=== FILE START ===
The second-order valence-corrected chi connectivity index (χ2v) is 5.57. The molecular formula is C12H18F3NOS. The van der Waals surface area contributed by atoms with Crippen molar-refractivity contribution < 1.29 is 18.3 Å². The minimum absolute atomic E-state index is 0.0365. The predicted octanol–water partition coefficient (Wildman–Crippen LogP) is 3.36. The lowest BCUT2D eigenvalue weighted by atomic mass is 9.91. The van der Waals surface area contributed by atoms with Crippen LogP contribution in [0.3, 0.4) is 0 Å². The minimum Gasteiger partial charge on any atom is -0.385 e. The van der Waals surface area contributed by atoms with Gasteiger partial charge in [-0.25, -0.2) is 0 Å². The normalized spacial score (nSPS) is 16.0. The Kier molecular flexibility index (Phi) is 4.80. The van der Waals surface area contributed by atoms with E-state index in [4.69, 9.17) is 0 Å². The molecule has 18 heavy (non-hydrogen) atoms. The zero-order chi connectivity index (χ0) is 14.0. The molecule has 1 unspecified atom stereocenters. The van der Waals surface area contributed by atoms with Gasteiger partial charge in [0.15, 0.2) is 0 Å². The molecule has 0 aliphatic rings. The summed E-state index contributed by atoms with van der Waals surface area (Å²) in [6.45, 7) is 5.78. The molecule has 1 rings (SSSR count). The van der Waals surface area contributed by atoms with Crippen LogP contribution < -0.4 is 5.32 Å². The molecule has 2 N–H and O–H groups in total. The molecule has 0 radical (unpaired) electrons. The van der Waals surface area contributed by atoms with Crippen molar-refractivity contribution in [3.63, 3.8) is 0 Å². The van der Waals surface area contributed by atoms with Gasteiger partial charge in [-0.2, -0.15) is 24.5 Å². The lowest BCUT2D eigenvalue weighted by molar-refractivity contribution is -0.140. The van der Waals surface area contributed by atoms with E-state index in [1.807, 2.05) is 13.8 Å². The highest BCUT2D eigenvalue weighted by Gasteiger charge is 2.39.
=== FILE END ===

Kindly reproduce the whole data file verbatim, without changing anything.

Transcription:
The second-order valence-corrected chi connectivity index (χ2v) is 5.57. The molecular formula is C12H18F3NOS. The van der Waals surface area contributed by atoms with Crippen molar-refractivity contribution < 1.29 is 18.3 Å². The minimum absolute atomic E-state index is 0.0365. The predicted octanol–water partition coefficient (Wildman–Crippen LogP) is 3.36. The lowest BCUT2D eigenvalue weighted by atomic mass is 9.91. The van der Waals surface area contributed by atoms with Crippen LogP contribution in [0.3, 0.4) is 0 Å². The minimum Gasteiger partial charge on any atom is -0.385 e. The van der Waals surface area contributed by atoms with Gasteiger partial charge in [-0.25, -0.2) is 0 Å². The normalized spacial score (nSPS) is 16.0. The Kier molecular flexibility index (Phi) is 4.80. The van der Waals surface area contributed by atoms with E-state index in [4.69, 9.17) is 0 Å². The molecule has 18 heavy (non-hydrogen) atoms. The zero-order chi connectivity index (χ0) is 14.0. The molecule has 1 unspecified atom stereocenters. The van der Waals surface area contributed by atoms with Gasteiger partial charge in [0.15, 0.2) is 0 Å². The molecule has 0 aliphatic rings. The summed E-state index contributed by atoms with van der Waals surface area (Å²) in [6.45, 7) is 5.78. The molecule has 1 rings (SSSR count). The van der Waals surface area contributed by atoms with Crippen LogP contribution < -0.4 is 5.32 Å². The molecule has 2 N–H and O–H groups in total. The molecule has 0 radical (unpaired) electrons. The van der Waals surface area contributed by atoms with Crippen molar-refractivity contribution in [3.63, 3.8) is 0 Å². The van der Waals surface area contributed by atoms with Gasteiger partial charge in [-0.2, -0.15) is 24.5 Å². The lowest BCUT2D eigenvalue weighted by molar-refractivity contribution is -0.140. The van der Waals surface area contributed by atoms with E-state index in [1.807, 2.05) is 13.8 Å². The highest BCUT2D eigenvalue weighted by Gasteiger charge is 2.39.